Law Commission of Canada
The funding for the Law Commission of Canada was eliminated, representing an amount of $4,2 million. Created in 1997, the Law Commission is an independent federal law reform agency that advises Parliament on how to improve and modernize Canada’s laws.
The mission of the Law Commission is to engage Canadians in the renewal of the law to ensure that it is relevant, responsive, effective, equally accessible to all and just. It approaches law reform in a multidisciplinary and participatory way that takes into account the complexity of social issues. In its 9 years of existence, it has conducted research and produced a number of important reports, and has become a model of best practices for many law reform bodies around the world. Without the Law Commission of Canada, the federal government will be less equipped to ensure that Canada’s laws and legal system remain relevant and reflect the changes in our society.
Canadian Volunteerism Initiative
The federal government also eliminated support for the Canadian Volunteerism Initiative. This program is intended to facilitate networking and exchanges of knowledge and to support the voluntary infrastructure across Canada. The $9.7 million cut, justified as a “non-core program”, will affect many voluntary sector organizations. It will also have a direct impact on the involvement of the 12 million Canadians who provide 2 billion hours of volunteer work annually. The government itself relies on volunteers for program and service delivery. The cuts were made without consulting the sector, so it is not known how the government intends to support volunteerism in the future.
Investments for Youth Employment
Human Resources and Skills Development Canada’s funding includes programs under Workplace Skills Strategy as well as the Summer Career Placement program. The former had a great potential for supporting and enhancing the integration of immigrant employees and their contribution to their work environment. The latter has allowed settlement agencies for years to employ racialized immigrant youth over the summer, thus enabling them to acquire skills and experience for their future careers. The budget cuts amount to 50% of funds for this program. The government has said that it won’t reduce the number of jobs available, so the concern is that agencies will have to contribute a larger amount, thereby perhaps excluded many voluntary sector organizations.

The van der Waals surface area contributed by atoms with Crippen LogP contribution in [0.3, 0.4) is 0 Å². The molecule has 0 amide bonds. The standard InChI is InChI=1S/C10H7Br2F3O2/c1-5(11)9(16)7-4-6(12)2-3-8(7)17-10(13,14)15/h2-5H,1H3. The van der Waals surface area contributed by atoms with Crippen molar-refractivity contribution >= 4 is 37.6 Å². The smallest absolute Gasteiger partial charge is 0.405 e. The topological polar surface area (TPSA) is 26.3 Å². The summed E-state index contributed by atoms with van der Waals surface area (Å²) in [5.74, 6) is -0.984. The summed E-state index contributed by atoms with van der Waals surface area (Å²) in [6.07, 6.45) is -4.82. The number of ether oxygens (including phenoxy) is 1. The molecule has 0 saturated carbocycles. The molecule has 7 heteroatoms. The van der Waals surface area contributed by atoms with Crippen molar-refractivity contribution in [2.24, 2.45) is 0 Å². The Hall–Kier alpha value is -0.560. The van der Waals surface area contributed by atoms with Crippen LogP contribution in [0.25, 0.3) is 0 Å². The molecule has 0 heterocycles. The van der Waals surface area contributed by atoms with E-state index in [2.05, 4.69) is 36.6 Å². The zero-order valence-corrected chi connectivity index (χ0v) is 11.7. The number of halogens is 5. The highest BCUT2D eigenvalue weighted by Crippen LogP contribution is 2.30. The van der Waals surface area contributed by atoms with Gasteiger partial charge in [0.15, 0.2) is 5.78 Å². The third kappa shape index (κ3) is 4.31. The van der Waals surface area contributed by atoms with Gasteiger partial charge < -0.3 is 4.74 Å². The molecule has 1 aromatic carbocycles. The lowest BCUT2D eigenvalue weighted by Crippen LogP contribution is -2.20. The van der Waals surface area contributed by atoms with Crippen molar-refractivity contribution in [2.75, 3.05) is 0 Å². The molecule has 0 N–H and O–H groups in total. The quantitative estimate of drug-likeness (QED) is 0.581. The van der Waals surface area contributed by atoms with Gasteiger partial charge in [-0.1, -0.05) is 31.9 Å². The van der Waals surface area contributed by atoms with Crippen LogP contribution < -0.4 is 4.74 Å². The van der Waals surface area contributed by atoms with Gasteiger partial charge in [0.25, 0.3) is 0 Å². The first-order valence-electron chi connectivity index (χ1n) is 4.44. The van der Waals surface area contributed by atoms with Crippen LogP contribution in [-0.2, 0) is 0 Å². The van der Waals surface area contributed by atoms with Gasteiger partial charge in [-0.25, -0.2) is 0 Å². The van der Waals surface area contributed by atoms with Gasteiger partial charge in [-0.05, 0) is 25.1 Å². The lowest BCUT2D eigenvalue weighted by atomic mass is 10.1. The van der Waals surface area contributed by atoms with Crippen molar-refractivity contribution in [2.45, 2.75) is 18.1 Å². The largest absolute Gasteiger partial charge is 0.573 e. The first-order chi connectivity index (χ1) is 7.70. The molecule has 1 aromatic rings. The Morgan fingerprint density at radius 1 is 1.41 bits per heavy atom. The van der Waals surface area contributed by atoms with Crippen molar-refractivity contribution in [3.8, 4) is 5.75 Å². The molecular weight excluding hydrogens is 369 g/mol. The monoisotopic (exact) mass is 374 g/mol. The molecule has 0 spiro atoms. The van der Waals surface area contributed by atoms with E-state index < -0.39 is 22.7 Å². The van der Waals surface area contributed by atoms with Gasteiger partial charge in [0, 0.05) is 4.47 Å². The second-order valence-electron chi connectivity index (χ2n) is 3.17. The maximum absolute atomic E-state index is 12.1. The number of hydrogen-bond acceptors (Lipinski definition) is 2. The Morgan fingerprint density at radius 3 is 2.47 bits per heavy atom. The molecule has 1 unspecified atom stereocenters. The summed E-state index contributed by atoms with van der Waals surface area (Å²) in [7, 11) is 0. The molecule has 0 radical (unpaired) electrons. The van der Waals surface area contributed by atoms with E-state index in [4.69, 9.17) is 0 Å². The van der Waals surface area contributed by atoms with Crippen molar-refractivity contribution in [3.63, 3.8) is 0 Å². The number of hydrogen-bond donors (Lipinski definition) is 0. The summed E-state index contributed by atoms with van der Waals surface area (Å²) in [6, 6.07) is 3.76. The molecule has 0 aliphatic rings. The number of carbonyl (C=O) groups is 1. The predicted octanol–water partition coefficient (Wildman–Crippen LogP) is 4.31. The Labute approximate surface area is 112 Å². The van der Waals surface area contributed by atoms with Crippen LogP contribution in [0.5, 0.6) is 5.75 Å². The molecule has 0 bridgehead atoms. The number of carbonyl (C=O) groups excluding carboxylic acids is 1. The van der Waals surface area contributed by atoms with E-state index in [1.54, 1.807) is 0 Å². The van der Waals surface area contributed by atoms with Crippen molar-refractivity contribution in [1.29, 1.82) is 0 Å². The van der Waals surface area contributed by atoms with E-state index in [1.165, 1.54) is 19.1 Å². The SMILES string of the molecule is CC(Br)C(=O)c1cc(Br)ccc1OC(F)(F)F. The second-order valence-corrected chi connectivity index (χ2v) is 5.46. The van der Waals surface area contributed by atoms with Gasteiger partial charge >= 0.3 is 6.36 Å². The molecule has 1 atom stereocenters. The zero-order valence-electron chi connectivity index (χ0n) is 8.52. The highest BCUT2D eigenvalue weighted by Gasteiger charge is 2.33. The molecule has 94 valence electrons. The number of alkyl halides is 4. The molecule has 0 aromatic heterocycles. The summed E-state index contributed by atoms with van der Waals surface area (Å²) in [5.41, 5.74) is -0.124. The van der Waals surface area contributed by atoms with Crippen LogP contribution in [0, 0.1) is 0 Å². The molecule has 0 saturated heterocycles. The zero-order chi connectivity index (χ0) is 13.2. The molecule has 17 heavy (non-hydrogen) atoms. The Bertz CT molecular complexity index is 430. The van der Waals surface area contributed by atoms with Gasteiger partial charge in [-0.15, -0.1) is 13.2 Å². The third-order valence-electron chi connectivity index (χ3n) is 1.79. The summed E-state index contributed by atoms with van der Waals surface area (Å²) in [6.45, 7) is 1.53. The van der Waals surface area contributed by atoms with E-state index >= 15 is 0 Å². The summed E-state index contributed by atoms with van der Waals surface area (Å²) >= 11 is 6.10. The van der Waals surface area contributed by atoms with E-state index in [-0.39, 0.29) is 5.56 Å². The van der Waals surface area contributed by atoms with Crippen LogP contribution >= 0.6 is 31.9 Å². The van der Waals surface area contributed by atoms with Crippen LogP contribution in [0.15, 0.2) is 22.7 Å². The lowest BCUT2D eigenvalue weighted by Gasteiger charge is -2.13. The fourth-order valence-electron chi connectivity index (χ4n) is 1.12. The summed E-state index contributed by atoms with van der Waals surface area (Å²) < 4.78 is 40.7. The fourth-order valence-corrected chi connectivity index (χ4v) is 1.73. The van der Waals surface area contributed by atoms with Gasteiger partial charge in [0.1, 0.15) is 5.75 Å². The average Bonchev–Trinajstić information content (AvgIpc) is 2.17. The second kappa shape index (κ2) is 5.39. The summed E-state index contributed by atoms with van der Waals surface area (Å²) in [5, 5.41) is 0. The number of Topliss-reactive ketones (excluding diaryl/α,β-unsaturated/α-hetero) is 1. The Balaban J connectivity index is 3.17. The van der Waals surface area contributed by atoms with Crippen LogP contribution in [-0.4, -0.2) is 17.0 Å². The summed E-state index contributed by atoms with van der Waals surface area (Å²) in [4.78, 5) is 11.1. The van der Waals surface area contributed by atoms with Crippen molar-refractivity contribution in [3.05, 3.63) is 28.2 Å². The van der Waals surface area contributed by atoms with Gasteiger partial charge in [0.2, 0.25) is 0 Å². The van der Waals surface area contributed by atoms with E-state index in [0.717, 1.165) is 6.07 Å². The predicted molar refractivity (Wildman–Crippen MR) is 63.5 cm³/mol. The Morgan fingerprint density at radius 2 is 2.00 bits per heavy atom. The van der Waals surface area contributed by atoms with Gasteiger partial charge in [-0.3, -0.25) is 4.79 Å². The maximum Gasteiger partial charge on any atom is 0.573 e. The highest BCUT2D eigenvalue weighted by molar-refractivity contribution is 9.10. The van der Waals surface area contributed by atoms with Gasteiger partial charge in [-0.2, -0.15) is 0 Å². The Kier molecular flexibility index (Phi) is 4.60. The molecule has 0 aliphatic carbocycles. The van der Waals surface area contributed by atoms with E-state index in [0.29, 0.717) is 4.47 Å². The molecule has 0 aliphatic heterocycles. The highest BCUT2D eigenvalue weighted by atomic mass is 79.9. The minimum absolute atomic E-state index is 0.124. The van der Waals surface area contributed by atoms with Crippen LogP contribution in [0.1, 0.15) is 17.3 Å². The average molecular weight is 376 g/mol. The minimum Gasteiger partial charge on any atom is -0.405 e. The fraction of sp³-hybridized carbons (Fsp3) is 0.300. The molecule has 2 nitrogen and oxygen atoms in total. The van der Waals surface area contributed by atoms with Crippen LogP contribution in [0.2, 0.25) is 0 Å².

For more information:
Official news release on the federal budget cuts
Department of Finance Canada
Conservative budget cuts: an assault on Canada's levers for social justice”
Ontario Council of Agencies Serving Immigrants (OCASI) media release on the cuts:
Why the Conservatives are cutting spending now”
Editorial by Ellen Russell, senior economist at the Canadian Centre for Policy Alternatives, on the cuts generally and what to except in the future
Open letter from the Muttart Foundation, a private foundation which supports charities in Canada, primarily in Alberta and Saskatchewan, on the effect of the cuts on voluntary non-profit organizations
About the Court Challenges Program
“Government Cuts Will Hurt Refugees and Immigrants”
CCR media release on the Court Challenges Program
Web site of the Coalition Save the Court Challenges Program of Canada
“Reinstate Court Challenges Program with Full Funding”
Canadian Bar Association News release on the Court Challenges Program
About the Law Commission of Canada
Open Letter to Minister of Justice about the Law Commission of Canada, published in The Toronto Star on Friday 29 September 2006 http://osgoode.yorku.ca/media2.nsf/83303ffe5af03ed585256ae6005379c9/06275972c706a97c852571f80059811b!OpenDocument
Law Commission of Canada Responds to the Federal Government’s Decision to Eliminate Funding”
News release from the Law Commission of Canada
About Status of Women Canada
“Government real priorities revealed”
Media Statement on Status of Women Canada signed by 9 organizations”
About Canadian Volunteerism Initiative
“October 2006: Federal cuts hit voluntary sector”
Message Volunteer Canada on the Canadian Volunteerism Initiative